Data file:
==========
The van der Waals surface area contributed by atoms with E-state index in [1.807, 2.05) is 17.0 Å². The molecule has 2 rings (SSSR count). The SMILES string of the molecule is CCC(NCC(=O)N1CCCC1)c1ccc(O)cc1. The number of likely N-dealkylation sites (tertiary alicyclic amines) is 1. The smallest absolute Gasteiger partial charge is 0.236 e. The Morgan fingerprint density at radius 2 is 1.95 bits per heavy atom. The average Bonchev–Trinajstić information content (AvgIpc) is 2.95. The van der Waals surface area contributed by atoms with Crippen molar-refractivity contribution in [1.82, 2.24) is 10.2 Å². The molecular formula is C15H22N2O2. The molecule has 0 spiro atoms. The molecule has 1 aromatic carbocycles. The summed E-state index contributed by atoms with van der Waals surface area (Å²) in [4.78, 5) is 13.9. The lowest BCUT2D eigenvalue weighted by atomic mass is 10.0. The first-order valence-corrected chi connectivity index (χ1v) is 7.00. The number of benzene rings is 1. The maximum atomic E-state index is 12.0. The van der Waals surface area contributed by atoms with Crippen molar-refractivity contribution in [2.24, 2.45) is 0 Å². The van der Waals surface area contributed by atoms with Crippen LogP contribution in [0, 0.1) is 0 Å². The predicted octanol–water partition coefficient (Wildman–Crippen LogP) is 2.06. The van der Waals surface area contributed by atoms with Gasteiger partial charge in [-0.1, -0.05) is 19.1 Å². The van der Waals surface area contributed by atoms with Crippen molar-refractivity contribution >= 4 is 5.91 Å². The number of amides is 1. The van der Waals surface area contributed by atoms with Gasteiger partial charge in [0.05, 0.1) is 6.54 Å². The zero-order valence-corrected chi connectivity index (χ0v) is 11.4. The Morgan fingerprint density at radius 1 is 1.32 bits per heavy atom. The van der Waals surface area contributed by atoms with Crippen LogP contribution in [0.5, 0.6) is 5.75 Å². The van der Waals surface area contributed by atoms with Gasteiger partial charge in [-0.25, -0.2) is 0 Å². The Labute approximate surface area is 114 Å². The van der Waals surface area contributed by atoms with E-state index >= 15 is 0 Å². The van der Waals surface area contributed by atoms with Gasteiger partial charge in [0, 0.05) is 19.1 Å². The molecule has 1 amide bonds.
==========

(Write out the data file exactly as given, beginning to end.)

The van der Waals surface area contributed by atoms with E-state index in [1.807, 2.05) is 17.0 Å². The molecule has 2 rings (SSSR count). The SMILES string of the molecule is CCC(NCC(=O)N1CCCC1)c1ccc(O)cc1. The number of likely N-dealkylation sites (tertiary alicyclic amines) is 1. The smallest absolute Gasteiger partial charge is 0.236 e. The Morgan fingerprint density at radius 2 is 1.95 bits per heavy atom. The average Bonchev–Trinajstić information content (AvgIpc) is 2.95. The van der Waals surface area contributed by atoms with Crippen molar-refractivity contribution in [1.82, 2.24) is 10.2 Å². The molecular formula is C15H22N2O2. The molecule has 0 spiro atoms. The molecule has 1 aromatic carbocycles. The summed E-state index contributed by atoms with van der Waals surface area (Å²) in [4.78, 5) is 13.9. The lowest BCUT2D eigenvalue weighted by atomic mass is 10.0. The first-order valence-corrected chi connectivity index (χ1v) is 7.00. The number of benzene rings is 1. The maximum atomic E-state index is 12.0. The van der Waals surface area contributed by atoms with Crippen molar-refractivity contribution in [2.24, 2.45) is 0 Å². The van der Waals surface area contributed by atoms with Crippen LogP contribution in [0, 0.1) is 0 Å². The predicted octanol–water partition coefficient (Wildman–Crippen LogP) is 2.06. The van der Waals surface area contributed by atoms with Gasteiger partial charge in [-0.1, -0.05) is 19.1 Å². The van der Waals surface area contributed by atoms with Crippen molar-refractivity contribution >= 4 is 5.91 Å². The number of amides is 1. The van der Waals surface area contributed by atoms with Gasteiger partial charge in [0.05, 0.1) is 6.54 Å². The zero-order valence-corrected chi connectivity index (χ0v) is 11.4. The Morgan fingerprint density at radius 1 is 1.32 bits per heavy atom. The van der Waals surface area contributed by atoms with Crippen LogP contribution in [0.5, 0.6) is 5.75 Å². The van der Waals surface area contributed by atoms with Gasteiger partial charge in [-0.25, -0.2) is 0 Å². The Labute approximate surface area is 114 Å². The van der Waals surface area contributed by atoms with E-state index >= 15 is 0 Å². The van der Waals surface area contributed by atoms with Gasteiger partial charge in [0, 0.05) is 19.1 Å². The molecule has 1 amide bonds.